This one was bad:
I’m in bed with someone,
I don’t know who,
and I’m wrestling
with sweaty sheets. My mother,
who is sleeping in another bed,
has run to the bathroom, to vomit
endlessly. I can’t see her but can
hear the awful river, hear someone
saying your mother’s sick, so sick.
I can’t move, can only listen.
Was it the sad poems I heard
last night at the Zoom reading?
More reports from Ukraine, with all
the twisted bodies lying untended
on a rural road as trees leaf out?
Guilt for not being home when she died,
left me, for good and not for good?
This cold April morning, when the rising
sun first blares in the north window again—
summer’s coming—I climb the steep
stairs to my office, only five years younger
than she was at last, and find her
everywhere: in the ivory and rose
and teal prayer carpet; her trapezoidal
business sign for Foremost Builders;
the rush-seated chair, its ribbon back
incised with hearts; her child’s wooden
footstool with tombstone ends,
painted antique green.
In Praise of Mistaken Identity
Goldie Hawn and Sandy Duncan were not my idols,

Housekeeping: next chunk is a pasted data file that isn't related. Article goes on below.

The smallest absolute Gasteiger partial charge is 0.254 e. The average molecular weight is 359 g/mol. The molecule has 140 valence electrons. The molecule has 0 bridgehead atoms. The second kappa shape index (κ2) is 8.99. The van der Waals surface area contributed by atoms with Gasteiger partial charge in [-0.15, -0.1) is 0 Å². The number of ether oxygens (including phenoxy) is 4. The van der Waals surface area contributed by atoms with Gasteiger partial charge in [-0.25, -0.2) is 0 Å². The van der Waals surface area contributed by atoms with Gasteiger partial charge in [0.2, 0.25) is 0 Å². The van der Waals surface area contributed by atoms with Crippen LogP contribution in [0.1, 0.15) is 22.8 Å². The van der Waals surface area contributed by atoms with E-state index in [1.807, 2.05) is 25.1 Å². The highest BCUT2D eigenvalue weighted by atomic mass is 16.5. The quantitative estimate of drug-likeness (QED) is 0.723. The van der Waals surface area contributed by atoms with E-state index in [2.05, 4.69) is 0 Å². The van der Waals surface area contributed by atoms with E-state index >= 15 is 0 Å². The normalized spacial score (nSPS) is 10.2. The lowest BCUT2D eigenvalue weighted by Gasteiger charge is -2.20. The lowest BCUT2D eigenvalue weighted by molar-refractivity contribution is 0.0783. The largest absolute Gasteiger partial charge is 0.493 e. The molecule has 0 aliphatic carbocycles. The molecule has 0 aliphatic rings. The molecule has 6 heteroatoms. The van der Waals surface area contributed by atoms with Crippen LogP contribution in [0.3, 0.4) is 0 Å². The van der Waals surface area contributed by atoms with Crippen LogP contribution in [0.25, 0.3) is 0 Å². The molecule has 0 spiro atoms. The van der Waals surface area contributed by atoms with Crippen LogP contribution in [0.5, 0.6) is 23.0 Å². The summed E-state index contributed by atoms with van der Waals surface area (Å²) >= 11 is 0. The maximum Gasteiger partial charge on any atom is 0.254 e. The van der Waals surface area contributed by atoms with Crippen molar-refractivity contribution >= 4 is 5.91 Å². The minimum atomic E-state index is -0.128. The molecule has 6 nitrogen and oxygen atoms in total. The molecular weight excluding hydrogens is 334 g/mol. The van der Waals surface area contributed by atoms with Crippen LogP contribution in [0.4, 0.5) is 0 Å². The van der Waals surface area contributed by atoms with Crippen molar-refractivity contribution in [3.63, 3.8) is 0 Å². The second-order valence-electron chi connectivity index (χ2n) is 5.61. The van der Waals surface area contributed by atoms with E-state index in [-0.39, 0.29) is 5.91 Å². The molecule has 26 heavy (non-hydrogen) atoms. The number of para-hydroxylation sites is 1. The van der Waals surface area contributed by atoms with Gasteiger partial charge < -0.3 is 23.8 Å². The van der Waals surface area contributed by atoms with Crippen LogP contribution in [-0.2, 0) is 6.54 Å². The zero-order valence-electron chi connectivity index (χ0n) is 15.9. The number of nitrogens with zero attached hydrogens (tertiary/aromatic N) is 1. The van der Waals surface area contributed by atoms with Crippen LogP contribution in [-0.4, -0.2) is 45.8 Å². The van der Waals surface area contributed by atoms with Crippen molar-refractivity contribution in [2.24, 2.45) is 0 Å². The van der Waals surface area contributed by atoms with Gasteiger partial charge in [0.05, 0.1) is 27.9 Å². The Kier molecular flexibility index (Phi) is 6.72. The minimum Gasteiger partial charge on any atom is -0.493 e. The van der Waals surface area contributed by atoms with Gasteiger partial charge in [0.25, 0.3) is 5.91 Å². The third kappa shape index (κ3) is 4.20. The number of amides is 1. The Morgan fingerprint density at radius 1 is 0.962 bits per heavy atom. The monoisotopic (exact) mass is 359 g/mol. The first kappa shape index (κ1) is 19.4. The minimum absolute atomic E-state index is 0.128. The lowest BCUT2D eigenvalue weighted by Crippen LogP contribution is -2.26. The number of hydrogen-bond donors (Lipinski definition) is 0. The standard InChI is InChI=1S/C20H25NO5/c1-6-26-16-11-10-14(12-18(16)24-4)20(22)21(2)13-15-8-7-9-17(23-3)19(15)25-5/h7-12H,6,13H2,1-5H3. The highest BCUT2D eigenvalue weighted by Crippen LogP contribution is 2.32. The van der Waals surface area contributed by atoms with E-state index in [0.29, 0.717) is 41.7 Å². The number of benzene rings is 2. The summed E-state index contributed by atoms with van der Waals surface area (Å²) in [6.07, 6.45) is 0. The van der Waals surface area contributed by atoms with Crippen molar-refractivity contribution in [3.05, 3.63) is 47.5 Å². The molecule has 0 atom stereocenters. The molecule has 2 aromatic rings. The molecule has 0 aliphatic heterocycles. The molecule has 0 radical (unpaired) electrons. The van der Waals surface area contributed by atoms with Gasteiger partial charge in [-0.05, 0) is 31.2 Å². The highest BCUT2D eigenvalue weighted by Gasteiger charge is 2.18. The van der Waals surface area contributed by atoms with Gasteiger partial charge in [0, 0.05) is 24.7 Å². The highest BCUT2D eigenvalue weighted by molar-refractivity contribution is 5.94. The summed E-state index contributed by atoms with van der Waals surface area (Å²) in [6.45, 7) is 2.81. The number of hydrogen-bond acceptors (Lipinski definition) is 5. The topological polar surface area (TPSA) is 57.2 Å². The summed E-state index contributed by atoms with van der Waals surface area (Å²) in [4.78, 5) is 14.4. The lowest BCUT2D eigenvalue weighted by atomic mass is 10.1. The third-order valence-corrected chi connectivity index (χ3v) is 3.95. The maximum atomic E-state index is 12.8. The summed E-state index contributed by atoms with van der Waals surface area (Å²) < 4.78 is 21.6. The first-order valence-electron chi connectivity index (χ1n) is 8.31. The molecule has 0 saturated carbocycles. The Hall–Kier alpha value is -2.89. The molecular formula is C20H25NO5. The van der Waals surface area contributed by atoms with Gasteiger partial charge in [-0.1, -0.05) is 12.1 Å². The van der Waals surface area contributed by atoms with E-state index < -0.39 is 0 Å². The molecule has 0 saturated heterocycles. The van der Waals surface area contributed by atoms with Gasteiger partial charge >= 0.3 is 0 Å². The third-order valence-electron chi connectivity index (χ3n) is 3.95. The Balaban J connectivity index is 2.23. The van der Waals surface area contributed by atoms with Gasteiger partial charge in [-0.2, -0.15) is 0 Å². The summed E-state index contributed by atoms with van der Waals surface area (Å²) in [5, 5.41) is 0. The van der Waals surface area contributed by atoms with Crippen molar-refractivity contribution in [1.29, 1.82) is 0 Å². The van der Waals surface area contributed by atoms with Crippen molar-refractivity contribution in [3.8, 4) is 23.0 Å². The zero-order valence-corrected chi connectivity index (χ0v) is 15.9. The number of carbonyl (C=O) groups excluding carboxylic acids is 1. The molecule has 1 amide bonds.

and I was irritated when people told me I resembled them.
Didn’t they resemble me? Perhaps it was just the haircut.
Taking compliments at face value isn’t easy
when you’re young. Look outside yourself,
for a change. The red-breasted nuthatch looks
like the white-breasted nuthatch, just a little more ruddy.
Yesterday, as I stood gazing at the lilac’s spent lavender,
a wren landed, rustling. Then spun and launched toward me
at eye level, a winged missile that landed on my hat.
Did I look like a fence post? When I stirred, the wren
took off, pulling me up into the sugar maple, singing.
Salisbury Redemption Center, Early 80s
Outside, the yellow banner:
Open for Business.
The stained screen door moans,
its spring broken. Behind the counter,
a colorless kid, with transparent brows,
shows us all The Way.
In tin can heaven, everything
is segregated: separate bins
for plastic orange seltzer bottles,
aluminum Budweiser cans.
No grace necessary, just a quick flick
of the irreverent wrist.
A couple shoulders in,
D.A. and bouffant blonde, greased
and glued in place, both still stuck
in the 50s. Here the original sin’s
dented and dirty merch, for everything
should be saved. The kid shuts shop
at six sharp. My redemption’s
a buck and change.
Farm girl, rock climber, and professor, Karen Kilcup feels fortunate to be getting old. Her forthcoming book of poems, winner of the 2021 Winter Goose Poetry Prize, is titled The Art of Restoration.